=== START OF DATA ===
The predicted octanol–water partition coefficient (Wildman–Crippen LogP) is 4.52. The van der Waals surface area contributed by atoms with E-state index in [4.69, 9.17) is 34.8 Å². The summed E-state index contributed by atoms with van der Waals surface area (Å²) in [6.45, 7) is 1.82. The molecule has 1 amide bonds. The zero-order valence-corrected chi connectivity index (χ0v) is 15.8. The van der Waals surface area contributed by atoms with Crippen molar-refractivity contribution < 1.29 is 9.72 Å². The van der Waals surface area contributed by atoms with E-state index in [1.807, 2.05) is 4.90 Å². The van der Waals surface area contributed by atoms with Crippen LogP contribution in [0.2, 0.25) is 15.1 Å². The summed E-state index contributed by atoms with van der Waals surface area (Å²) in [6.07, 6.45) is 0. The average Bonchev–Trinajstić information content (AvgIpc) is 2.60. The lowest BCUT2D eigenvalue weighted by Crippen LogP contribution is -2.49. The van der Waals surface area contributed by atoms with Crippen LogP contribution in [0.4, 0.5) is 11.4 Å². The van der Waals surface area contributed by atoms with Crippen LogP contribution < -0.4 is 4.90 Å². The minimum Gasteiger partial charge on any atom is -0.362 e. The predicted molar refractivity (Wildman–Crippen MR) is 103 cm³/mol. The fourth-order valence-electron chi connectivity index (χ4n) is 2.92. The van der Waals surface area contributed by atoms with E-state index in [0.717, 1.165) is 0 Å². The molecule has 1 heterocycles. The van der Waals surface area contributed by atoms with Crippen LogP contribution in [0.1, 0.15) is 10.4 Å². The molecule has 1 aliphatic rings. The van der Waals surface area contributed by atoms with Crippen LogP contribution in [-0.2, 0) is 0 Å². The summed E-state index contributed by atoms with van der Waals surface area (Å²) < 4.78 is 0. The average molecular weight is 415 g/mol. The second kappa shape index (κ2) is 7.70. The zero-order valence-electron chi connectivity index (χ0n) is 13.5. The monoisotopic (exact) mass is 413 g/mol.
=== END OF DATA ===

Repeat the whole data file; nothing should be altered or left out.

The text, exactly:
The predicted octanol–water partition coefficient (Wildman–Crippen LogP) is 4.52. The van der Waals surface area contributed by atoms with E-state index in [4.69, 9.17) is 34.8 Å². The summed E-state index contributed by atoms with van der Waals surface area (Å²) in [6.45, 7) is 1.82. The molecule has 1 amide bonds. The zero-order valence-corrected chi connectivity index (χ0v) is 15.8. The van der Waals surface area contributed by atoms with Crippen molar-refractivity contribution < 1.29 is 9.72 Å². The van der Waals surface area contributed by atoms with E-state index in [1.807, 2.05) is 4.90 Å². The van der Waals surface area contributed by atoms with Crippen LogP contribution in [0.2, 0.25) is 15.1 Å². The summed E-state index contributed by atoms with van der Waals surface area (Å²) in [6.07, 6.45) is 0. The average Bonchev–Trinajstić information content (AvgIpc) is 2.60. The lowest BCUT2D eigenvalue weighted by Crippen LogP contribution is -2.49. The van der Waals surface area contributed by atoms with Crippen LogP contribution in [0.4, 0.5) is 11.4 Å². The van der Waals surface area contributed by atoms with Crippen LogP contribution < -0.4 is 4.90 Å². The minimum Gasteiger partial charge on any atom is -0.362 e. The predicted molar refractivity (Wildman–Crippen MR) is 103 cm³/mol. The fourth-order valence-electron chi connectivity index (χ4n) is 2.92. The van der Waals surface area contributed by atoms with E-state index in [0.717, 1.165) is 0 Å². The molecule has 1 heterocycles. The van der Waals surface area contributed by atoms with Crippen LogP contribution in [0.1, 0.15) is 10.4 Å². The molecule has 1 aliphatic rings. The van der Waals surface area contributed by atoms with Crippen LogP contribution in [-0.2, 0) is 0 Å². The summed E-state index contributed by atoms with van der Waals surface area (Å²) < 4.78 is 0. The average molecular weight is 415 g/mol. The second kappa shape index (κ2) is 7.70. The zero-order valence-electron chi connectivity index (χ0n) is 13.5. The monoisotopic (exact) mass is 413 g/mol.